But there are other aHUS patients who may not be included in the hospitalised with eculizumab treatment data in that period. Some patients were excluded from the 222 figure and no aHUS patients not treated with eculizumab were included.
Firstly there are those who were on the aHUS eculizumab trials prior to 2011. Another 100 patients could be added for those say.
Then there are those who would have gone into remission without eculizumab treatment. Prior to 2011 30% of all incident patients may have responded to plasma exchange, for example, and survived, although little is known about happened to them.After 2011 some of those patients would be more likely to be in the eculizumab treated cohort, even if they withdrew from treatment later.
The post eculizumab era patients who might go into remission without eculizimab would probably be less , say 10% of all treated incident patients i.e. 30 per year for 8+ years , or about 250 in total. Add to that 30 % of incident patients for the 5 years before 2011, roughly 450 patients say, who remain in remission to this day.
At any time there will be aHUS patients on dialysis awaiting a transplant. Although their prevalence should be reducing each year as new aHUS onsets are successfully treated and so patients are not going into end stage kidney failure. Furthermore dialysis patients should be having eculizumab supported kidney transplants. There will be some who will never have a transplant, although no one really knows about how many such aHUS patients there are who are effectively “left behind”. There could be around 150 or so dialysis patient in ,or out of, the USA kidney transplant queue.
Finally some of the 222 eculizumab treated aHUS patients have died . There were 21 out of the 222, at about 5 a year on average. So out of 1110 total treated patients there could possibly have been about 105 deaths. At around 25 per year between 2011 and 2016 and perhaps another 100 up to 2020 . In total 205 aHUS patients could have died.
Table 1 brings together the estimated numbers in each of the cohorts discussed above. Figures are also included based on an assumption that the 222 “actual” aHUS patients in the database represented 50%, not 20% , of all USA aHUS patients hospitalised in that period.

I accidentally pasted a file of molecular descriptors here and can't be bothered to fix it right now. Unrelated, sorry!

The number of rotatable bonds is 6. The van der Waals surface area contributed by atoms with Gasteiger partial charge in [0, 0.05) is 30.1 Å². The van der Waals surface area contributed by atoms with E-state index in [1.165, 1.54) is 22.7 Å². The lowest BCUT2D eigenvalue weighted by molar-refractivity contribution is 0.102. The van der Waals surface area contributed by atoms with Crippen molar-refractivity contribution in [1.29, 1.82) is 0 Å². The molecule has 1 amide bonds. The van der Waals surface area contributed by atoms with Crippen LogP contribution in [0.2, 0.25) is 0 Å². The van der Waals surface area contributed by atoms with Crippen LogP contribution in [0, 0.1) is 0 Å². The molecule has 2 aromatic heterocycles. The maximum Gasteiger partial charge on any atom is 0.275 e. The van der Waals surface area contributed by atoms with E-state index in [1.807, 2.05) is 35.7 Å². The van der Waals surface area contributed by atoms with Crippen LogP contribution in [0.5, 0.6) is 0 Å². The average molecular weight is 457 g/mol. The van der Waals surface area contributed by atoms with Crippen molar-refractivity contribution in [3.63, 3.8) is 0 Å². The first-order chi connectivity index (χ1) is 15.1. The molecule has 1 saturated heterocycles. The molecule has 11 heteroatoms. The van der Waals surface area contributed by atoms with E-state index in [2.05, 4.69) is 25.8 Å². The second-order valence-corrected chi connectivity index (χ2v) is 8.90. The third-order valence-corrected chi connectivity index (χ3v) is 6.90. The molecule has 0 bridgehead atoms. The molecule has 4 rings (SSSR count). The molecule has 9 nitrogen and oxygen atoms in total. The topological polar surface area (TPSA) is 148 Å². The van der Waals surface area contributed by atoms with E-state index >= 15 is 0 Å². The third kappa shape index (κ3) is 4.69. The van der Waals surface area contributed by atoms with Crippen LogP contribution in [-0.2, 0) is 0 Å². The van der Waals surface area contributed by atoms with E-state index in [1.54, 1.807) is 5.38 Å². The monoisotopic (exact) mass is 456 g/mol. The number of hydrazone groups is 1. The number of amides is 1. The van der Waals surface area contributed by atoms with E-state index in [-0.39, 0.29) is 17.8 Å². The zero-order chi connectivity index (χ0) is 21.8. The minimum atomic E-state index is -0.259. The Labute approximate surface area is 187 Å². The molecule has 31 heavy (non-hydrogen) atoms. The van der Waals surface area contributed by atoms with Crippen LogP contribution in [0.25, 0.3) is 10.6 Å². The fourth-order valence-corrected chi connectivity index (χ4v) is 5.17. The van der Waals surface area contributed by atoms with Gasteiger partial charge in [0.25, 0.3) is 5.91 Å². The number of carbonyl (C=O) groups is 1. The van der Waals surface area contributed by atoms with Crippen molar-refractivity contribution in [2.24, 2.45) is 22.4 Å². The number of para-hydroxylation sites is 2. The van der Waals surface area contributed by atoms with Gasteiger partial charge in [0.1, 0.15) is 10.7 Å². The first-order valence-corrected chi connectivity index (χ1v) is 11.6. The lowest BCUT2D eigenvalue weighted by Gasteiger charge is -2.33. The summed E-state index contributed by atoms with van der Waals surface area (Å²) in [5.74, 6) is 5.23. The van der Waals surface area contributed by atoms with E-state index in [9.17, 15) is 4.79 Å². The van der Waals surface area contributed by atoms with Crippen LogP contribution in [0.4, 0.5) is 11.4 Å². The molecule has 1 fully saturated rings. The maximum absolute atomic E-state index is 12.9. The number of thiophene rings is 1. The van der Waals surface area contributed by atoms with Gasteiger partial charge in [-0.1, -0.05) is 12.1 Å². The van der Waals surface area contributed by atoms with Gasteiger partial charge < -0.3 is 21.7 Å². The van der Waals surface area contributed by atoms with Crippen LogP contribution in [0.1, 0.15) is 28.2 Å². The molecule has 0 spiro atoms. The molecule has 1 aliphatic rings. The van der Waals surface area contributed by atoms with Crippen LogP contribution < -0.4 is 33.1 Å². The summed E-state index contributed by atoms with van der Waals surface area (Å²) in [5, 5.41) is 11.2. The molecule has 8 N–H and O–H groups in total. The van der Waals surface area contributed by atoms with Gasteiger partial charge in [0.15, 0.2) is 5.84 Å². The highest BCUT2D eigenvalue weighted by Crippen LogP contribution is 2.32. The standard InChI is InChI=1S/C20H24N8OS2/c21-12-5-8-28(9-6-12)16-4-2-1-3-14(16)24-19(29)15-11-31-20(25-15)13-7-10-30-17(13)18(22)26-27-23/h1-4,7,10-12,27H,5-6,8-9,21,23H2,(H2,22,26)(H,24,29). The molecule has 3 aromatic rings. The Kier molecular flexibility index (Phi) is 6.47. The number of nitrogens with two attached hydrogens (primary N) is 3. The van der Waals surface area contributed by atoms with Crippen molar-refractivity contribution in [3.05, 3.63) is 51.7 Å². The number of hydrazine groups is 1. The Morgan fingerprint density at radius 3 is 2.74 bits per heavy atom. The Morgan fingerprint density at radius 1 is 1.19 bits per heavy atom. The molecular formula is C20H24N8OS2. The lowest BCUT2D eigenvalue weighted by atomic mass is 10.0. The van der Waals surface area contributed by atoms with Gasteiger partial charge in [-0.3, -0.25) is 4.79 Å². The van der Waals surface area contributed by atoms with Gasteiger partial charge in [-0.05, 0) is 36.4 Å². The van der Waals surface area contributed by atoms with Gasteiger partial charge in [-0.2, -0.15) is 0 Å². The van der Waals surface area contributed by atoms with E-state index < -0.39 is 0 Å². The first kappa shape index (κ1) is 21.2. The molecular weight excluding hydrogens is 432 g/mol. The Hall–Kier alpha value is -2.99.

Table 1 Estimates of prevalent aHUS population in the USA
|Cohort No.||Cumulative No.||Cohort No.||Cumulative No.|
|Prevalent ecu. treated 2011 to 2016 (Base)||1110*||1110||445**||445|
|Prevalent ecu, treated 2016 to 2020||+ 1000||2110||+400||845|
|Ecu. Treatment growth||+ 200||2310||+80||925|
|On Trial pre-2011||+100||24 10||+100||1025|
|Untreated in remission 2011-2020||+250||2660||+100||1125|
|Historic in remission||+450||3150||+180||1305|
|Prevalence per million||–||9.4||–||3.9|
*based on the 222 actual patients in database representing 20% of all USA patients.
**based on the 222 actual patients in database being 50% of all USA patients
If the prevalence of aHUS patients in 2020 is approximately 3095 then the USA aHUS prevalence rate has grown to 9.3 per million of the population. Intuitively, the surviving aHUS population should be increasing with access to eculizumab. Prevalence rates used 10 years or more ago should now be considered out of date.
aHUS alliance global action based its estimate of current prevalence by starting with an accurate patient prevalent population in one US database. Then it makes assumptions about aHUS patients in other hospitals and the possible growth of eculizumab prescriptions with more awareness. It also assumes patient numbers for those untreated in remission or awaiting transplant ( with eculizumab) and/or left behind not being able to have a transplant. The total Is then reduced for those patients who sadly may have died in the past 8 years or so.